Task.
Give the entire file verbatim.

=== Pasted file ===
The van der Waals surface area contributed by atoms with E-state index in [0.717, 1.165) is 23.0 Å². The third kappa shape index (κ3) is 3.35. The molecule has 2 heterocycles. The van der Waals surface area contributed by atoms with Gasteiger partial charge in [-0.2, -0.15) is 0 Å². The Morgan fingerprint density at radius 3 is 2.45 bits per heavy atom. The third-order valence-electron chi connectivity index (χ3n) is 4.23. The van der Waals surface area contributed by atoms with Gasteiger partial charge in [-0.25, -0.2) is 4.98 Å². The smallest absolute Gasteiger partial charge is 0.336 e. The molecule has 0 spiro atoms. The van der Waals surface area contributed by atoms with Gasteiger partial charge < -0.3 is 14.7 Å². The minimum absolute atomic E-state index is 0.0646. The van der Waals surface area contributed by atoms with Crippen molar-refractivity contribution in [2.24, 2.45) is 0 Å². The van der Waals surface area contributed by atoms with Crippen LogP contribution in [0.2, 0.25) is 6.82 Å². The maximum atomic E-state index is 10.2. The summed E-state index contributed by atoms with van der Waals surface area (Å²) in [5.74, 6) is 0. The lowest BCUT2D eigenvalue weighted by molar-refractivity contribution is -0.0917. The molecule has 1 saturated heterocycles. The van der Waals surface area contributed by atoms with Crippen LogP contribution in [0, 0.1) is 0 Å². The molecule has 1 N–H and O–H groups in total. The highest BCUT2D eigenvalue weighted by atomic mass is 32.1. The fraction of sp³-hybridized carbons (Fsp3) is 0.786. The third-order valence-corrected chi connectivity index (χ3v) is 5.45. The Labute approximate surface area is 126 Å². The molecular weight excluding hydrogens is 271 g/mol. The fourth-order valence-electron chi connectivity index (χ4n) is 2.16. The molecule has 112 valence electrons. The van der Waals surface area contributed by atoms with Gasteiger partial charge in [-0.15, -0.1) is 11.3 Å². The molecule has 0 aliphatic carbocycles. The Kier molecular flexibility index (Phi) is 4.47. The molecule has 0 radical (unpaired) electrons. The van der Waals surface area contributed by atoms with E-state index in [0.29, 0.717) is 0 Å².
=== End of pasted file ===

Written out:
The van der Waals surface area contributed by atoms with E-state index in [0.717, 1.165) is 23.0 Å². The third kappa shape index (κ3) is 3.35. The molecule has 2 heterocycles. The van der Waals surface area contributed by atoms with Gasteiger partial charge in [-0.2, -0.15) is 0 Å². The Morgan fingerprint density at radius 3 is 2.45 bits per heavy atom. The third-order valence-electron chi connectivity index (χ3n) is 4.23. The van der Waals surface area contributed by atoms with Gasteiger partial charge in [-0.25, -0.2) is 4.98 Å². The smallest absolute Gasteiger partial charge is 0.336 e. The molecule has 0 spiro atoms. The van der Waals surface area contributed by atoms with Gasteiger partial charge < -0.3 is 14.7 Å². The minimum absolute atomic E-state index is 0.0646. The van der Waals surface area contributed by atoms with Crippen molar-refractivity contribution in [2.24, 2.45) is 0 Å². The van der Waals surface area contributed by atoms with Crippen LogP contribution in [0.2, 0.25) is 6.82 Å². The maximum atomic E-state index is 10.2. The summed E-state index contributed by atoms with van der Waals surface area (Å²) in [5.74, 6) is 0. The lowest BCUT2D eigenvalue weighted by molar-refractivity contribution is -0.0917. The molecule has 1 saturated heterocycles. The van der Waals surface area contributed by atoms with Crippen LogP contribution in [0, 0.1) is 0 Å². The molecule has 1 N–H and O–H groups in total. The highest BCUT2D eigenvalue weighted by atomic mass is 32.1. The fraction of sp³-hybridized carbons (Fsp3) is 0.786. The third-order valence-corrected chi connectivity index (χ3v) is 5.45. The Labute approximate surface area is 126 Å². The molecular weight excluding hydrogens is 271 g/mol. The fourth-order valence-electron chi connectivity index (χ4n) is 2.16. The molecule has 112 valence electrons. The van der Waals surface area contributed by atoms with Gasteiger partial charge in [-0.15, -0.1) is 11.3 Å². The molecule has 0 aliphatic carbocycles. The Kier molecular flexibility index (Phi) is 4.47. The molecule has 0 radical (unpaired) electrons. The van der Waals surface area contributed by atoms with E-state index in [0.29, 0.717) is 0 Å².